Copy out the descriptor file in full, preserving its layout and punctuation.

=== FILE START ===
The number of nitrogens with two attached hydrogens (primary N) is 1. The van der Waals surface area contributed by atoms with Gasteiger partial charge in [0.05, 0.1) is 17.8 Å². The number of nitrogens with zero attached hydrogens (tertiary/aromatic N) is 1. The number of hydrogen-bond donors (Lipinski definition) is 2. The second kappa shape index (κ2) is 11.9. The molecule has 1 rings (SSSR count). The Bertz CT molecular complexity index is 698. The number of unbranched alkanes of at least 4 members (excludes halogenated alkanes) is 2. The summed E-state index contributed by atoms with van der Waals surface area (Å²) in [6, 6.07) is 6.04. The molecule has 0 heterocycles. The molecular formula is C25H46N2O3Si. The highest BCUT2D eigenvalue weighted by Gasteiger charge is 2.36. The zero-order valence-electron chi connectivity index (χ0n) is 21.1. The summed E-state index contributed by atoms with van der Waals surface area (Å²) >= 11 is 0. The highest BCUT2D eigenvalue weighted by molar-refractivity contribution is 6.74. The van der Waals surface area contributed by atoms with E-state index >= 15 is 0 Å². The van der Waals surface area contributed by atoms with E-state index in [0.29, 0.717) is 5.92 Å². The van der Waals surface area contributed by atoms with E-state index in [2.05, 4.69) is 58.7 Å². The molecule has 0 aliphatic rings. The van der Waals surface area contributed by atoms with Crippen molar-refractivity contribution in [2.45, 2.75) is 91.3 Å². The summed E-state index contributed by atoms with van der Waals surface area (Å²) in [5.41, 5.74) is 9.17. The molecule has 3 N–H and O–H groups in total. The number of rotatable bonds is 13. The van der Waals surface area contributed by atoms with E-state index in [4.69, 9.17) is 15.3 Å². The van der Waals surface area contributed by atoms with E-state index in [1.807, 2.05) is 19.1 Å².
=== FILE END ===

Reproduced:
The number of nitrogens with two attached hydrogens (primary N) is 1. The van der Waals surface area contributed by atoms with Gasteiger partial charge in [0.05, 0.1) is 17.8 Å². The number of nitrogens with zero attached hydrogens (tertiary/aromatic N) is 1. The number of hydrogen-bond donors (Lipinski definition) is 2. The second kappa shape index (κ2) is 11.9. The molecule has 1 rings (SSSR count). The Bertz CT molecular complexity index is 698. The number of unbranched alkanes of at least 4 members (excludes halogenated alkanes) is 2. The summed E-state index contributed by atoms with van der Waals surface area (Å²) in [6, 6.07) is 6.04. The molecule has 0 heterocycles. The molecular formula is C25H46N2O3Si. The highest BCUT2D eigenvalue weighted by Gasteiger charge is 2.36. The zero-order valence-electron chi connectivity index (χ0n) is 21.1. The summed E-state index contributed by atoms with van der Waals surface area (Å²) >= 11 is 0. The highest BCUT2D eigenvalue weighted by molar-refractivity contribution is 6.74. The van der Waals surface area contributed by atoms with E-state index >= 15 is 0 Å². The van der Waals surface area contributed by atoms with E-state index in [0.29, 0.717) is 5.92 Å². The van der Waals surface area contributed by atoms with E-state index in [2.05, 4.69) is 58.7 Å². The molecule has 0 aliphatic rings. The van der Waals surface area contributed by atoms with Crippen molar-refractivity contribution in [2.45, 2.75) is 91.3 Å². The summed E-state index contributed by atoms with van der Waals surface area (Å²) in [5.41, 5.74) is 9.17. The molecule has 3 N–H and O–H groups in total. The number of rotatable bonds is 13. The van der Waals surface area contributed by atoms with E-state index in [4.69, 9.17) is 15.3 Å². The van der Waals surface area contributed by atoms with E-state index in [1.807, 2.05) is 19.1 Å².